- Laci Barry Post
A Women’s Club Makes the News in 1941!
Updated: Sep 9, 2020
Today, we have women’s bunko groups, mommy and me groups, and painting parties. In the 1940s, they had garden clubs! I love reading old newspapers and learning about the culture of the 1940s.
This article from the Anniston Star in 1941 inspired part of Songbird. I hope you find these excerpts from the “Interesting Program Given for Garden Club” article just as amusing and “interesting” as I did. These women found a fun way to spend time together and help the community.
“With Mrs. A.H. Little acting as hostess at her home at 717 Oak Street, the members of the Anniston Garden Club held a meeting Thursday with an interesting program by visitors.
Mrs. Fred Williams presided and the roll call was answered by the members naming a plant that thrives in the house. Those present were Mrs. Little, Mrs. Williams, Mrs. C. J. Alford, Mrs. H. L. Davenport, Mrs. H.L. Layman, Mrs. William F. Gates, Mrs. B. F. Caffey, Mrs. J. R. Caine, Mrs. T. H. Collins, Mrs. J. C. Craig, Mrs. W. H. Hicks, Miss Lelia M. Jones...”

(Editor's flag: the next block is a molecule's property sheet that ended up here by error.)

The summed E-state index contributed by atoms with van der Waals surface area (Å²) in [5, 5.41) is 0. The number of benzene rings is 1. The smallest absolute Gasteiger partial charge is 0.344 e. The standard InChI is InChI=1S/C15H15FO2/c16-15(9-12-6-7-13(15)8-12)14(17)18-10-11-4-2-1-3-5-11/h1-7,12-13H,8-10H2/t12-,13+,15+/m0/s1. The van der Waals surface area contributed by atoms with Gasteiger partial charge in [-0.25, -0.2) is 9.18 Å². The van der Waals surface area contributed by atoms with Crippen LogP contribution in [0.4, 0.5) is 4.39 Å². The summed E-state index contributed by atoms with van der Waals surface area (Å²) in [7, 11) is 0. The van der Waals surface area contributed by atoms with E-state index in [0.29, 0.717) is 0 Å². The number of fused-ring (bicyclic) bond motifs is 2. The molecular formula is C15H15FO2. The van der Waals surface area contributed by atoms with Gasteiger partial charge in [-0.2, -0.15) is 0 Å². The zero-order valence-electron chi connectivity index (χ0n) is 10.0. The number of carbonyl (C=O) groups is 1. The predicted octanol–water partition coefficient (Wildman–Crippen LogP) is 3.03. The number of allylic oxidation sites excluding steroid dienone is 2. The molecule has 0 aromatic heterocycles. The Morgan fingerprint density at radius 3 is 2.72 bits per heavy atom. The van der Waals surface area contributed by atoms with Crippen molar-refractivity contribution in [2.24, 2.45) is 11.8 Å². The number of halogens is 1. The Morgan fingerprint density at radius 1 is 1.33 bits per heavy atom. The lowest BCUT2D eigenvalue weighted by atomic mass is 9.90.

“Minutes of the October meeting were read by Mrs. McDonald and committee chairman gave reports. Mrs. Craig exhibited a miniature garden which will be presented to the Carnegie library and Mrs. Layman announced that a number of memorial plants had been placed in church grounds in honor of deceased club members. Mrs. Garrett gave her report of conservation and the sale of tagged Christmas trees.”
This excerpt comes from Songbird, Chapter 6!
“Even though Estelle personally knew every woman present, the formal roll calling was a standard procedure that could not be done without. The names that she marked would appear in the Tuesday edition of the Jacksonville News. All of the twelve ladies present began to travel mentally room by room through their homes contemplating their indoor plants.
“Myrtle Bonds,” Estelle called out alphabetically.
“Mother-in-law Tongues,” Myrtle answered, and Estelle placed a tiny black check mark next to her name.”
#1942 #1945 #GardenClub